CD93 is rapidly shed from the surface of human myeloid cells and the soluble form is detected in human plasma.

Department of Molecular Biology and Biochemistry, Center for Immunology, University of California-Irvine, 2419 McGaugh Hall, Irvine, CA 92697, USA.
The Journal of Immunology (Impact Factor: 5.36). 08/2005; 175(2):1239-47. DOI: 10.4049/jimmunol.175.2.1239
Source: PubMed

ABSTRACT CD93 is a highly glycosylated transmembrane protein expressed on monocytes, neutrophils, endothelial cells, and stem cells. Antibodies directed at CD93 modulate phagocytosis, and CD93-deficient mice are defective in the clearance of apoptotic cells from the inflamed peritoneum. In this study we observe that CD93, expressed on human monocytes and neutrophils, is susceptible to phorbol dibutyrate-induced protein ectodomain shedding in a time- and dose-dependent manner. The soluble fragment found in culture supernatant retains the N-terminal carbohydrate recognition domain and the epidermal growth factor repeats after ectodomain cleavage. Importantly, a soluble form of the CD93 ectodomain was detected in human plasma, demonstrating that shedding is a physiologically relevant process. Inhibition of metalloproteinases with 1,10-phenanthroline inhibited shedding, but shedding was independent of TNF-alpha-converting enzyme (a disintegrin and metalloproteinase 17). Phorbol dibutyrate-induced CD93 shedding on monocytes was accompanied by decreased surface expression, whereas neutrophils displayed an increase in surface expression, suggesting that CD93 shed from the neutrophil surface was rapidly replaced by CD93 from intracellular stores. Cross-linking CD93 on human monocytes with immobilized anti-CD93 mAbs triggered shedding, as demonstrated by a decrease in cell-associated, full-length CD93 concomitant with an increase in CD93 intracellular domain-containing cleavage products. In addition, the inflammatory mediators, TNF-alpha and LPS, stimulated ectodomain cleavage of CD93 from monocytes. These data demonstrate that CD93 is susceptible to ectodomain shedding, identify multiple stimuli that trigger shedding, and identify both a soluble form of CD93 in human plasma and intracellular domain containing cleavage products within cells that may contribute to the physiologic role of CD93.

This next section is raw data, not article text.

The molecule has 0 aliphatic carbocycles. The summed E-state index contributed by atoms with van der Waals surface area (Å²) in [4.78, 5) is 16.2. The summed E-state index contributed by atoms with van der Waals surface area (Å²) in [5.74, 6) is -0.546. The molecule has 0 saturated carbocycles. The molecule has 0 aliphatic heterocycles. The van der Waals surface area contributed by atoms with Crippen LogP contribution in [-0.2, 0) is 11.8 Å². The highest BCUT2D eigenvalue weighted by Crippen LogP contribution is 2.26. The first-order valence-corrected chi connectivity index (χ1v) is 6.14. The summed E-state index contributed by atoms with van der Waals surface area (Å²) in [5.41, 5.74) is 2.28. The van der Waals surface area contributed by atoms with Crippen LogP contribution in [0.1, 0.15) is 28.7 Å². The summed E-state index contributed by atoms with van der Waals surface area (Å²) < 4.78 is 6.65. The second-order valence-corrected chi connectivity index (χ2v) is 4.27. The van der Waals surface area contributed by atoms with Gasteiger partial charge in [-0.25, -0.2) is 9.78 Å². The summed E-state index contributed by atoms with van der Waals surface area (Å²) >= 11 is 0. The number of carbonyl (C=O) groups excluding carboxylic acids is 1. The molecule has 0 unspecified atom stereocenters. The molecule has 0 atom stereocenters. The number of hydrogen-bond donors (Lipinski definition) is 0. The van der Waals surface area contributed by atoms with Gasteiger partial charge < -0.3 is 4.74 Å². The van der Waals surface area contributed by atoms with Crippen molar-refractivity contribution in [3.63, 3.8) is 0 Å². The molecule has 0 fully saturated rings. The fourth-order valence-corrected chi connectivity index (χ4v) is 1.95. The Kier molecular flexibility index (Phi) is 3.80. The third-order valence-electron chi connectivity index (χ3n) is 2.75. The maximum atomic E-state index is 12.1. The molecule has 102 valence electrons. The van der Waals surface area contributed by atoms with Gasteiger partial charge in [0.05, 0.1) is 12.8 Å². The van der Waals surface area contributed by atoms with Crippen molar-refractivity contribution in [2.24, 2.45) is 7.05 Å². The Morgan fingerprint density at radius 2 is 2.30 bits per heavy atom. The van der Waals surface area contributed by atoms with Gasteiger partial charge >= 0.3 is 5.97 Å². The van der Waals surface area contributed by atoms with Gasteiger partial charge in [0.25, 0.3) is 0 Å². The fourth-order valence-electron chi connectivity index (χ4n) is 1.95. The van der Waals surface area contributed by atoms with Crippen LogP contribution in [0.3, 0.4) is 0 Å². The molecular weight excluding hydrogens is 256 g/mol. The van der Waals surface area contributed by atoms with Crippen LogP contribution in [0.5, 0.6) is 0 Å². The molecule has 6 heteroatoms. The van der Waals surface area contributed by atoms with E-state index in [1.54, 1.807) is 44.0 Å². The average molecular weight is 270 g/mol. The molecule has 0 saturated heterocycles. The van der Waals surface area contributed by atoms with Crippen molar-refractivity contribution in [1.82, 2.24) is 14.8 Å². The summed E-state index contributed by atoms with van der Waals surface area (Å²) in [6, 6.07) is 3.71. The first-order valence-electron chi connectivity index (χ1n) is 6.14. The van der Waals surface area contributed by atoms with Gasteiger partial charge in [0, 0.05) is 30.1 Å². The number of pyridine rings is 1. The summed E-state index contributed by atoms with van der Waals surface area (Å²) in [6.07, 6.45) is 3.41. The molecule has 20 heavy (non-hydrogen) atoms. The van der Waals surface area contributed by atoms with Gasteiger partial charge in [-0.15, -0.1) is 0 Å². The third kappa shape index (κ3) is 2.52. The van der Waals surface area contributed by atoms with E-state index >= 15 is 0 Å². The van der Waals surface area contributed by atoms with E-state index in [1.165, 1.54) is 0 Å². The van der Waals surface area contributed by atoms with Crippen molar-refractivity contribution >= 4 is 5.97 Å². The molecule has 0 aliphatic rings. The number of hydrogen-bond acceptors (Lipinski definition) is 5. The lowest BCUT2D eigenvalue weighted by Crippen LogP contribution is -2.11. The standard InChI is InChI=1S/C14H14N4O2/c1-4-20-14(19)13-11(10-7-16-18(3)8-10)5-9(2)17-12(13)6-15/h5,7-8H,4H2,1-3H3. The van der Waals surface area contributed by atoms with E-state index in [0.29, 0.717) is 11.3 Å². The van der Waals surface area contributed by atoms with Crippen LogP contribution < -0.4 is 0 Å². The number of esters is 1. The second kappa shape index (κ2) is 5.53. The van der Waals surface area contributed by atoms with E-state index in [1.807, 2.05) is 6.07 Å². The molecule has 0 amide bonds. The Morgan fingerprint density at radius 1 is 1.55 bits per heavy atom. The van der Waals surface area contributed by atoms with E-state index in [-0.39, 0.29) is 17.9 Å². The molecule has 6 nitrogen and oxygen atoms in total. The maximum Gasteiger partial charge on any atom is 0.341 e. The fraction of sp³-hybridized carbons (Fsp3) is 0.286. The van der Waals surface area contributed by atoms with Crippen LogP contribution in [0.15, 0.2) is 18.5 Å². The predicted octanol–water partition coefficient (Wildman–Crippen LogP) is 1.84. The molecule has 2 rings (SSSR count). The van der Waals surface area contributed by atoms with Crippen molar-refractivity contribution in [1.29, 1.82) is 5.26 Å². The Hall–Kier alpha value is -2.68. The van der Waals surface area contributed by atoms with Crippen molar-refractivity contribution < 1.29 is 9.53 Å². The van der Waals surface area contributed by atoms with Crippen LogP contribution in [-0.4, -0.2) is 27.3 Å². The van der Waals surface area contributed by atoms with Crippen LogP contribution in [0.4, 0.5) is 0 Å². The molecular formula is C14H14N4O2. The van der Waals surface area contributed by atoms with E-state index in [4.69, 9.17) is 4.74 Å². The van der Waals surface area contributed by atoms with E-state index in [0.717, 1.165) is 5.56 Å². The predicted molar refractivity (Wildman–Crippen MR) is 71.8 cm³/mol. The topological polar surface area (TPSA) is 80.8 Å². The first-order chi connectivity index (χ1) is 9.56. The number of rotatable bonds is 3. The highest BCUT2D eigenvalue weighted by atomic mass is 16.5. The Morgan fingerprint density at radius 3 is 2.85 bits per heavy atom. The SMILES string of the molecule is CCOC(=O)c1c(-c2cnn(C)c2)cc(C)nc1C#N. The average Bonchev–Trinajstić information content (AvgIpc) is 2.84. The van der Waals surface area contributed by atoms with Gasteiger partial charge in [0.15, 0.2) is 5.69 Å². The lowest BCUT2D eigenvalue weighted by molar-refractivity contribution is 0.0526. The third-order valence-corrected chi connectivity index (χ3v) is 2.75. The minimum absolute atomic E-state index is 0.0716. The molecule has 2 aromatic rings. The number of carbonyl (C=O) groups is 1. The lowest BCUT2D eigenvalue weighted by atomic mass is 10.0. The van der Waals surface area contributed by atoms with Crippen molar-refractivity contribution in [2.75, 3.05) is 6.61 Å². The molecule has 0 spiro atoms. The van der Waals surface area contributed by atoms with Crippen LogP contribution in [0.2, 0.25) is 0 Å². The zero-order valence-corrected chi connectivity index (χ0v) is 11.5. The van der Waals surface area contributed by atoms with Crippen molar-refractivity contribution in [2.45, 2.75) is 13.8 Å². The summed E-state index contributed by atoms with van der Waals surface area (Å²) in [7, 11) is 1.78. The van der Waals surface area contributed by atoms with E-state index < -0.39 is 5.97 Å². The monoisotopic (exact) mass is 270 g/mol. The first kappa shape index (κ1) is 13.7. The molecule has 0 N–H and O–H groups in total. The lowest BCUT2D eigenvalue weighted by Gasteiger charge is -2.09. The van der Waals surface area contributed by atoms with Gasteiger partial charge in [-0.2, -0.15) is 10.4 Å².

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Available from: Andrea J Tenner, Dec 26, 2013
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